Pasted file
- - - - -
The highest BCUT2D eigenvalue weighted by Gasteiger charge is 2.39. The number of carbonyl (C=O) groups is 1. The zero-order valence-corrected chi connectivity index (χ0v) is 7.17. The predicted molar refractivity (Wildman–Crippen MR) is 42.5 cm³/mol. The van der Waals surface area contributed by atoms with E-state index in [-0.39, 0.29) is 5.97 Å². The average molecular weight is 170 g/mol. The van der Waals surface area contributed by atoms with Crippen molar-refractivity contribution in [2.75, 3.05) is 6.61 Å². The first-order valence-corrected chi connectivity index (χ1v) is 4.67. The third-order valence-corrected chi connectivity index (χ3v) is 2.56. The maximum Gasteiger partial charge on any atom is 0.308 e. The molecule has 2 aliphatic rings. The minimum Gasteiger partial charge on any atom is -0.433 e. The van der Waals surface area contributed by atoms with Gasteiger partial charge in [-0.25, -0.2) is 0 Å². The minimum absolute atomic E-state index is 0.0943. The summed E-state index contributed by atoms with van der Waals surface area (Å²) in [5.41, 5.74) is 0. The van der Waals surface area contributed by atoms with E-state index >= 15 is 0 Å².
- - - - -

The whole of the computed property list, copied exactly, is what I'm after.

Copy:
The highest BCUT2D eigenvalue weighted by Gasteiger charge is 2.39. The number of carbonyl (C=O) groups is 1. The zero-order valence-corrected chi connectivity index (χ0v) is 7.17. The predicted molar refractivity (Wildman–Crippen MR) is 42.5 cm³/mol. The van der Waals surface area contributed by atoms with E-state index in [-0.39, 0.29) is 5.97 Å². The average molecular weight is 170 g/mol. The van der Waals surface area contributed by atoms with Crippen molar-refractivity contribution in [2.75, 3.05) is 6.61 Å². The first-order valence-corrected chi connectivity index (χ1v) is 4.67. The third-order valence-corrected chi connectivity index (χ3v) is 2.56. The maximum Gasteiger partial charge on any atom is 0.308 e. The molecule has 2 aliphatic rings. The minimum Gasteiger partial charge on any atom is -0.433 e. The van der Waals surface area contributed by atoms with Gasteiger partial charge in [-0.25, -0.2) is 0 Å². The minimum absolute atomic E-state index is 0.0943. The summed E-state index contributed by atoms with van der Waals surface area (Å²) in [5.41, 5.74) is 0. The van der Waals surface area contributed by atoms with E-state index >= 15 is 0 Å².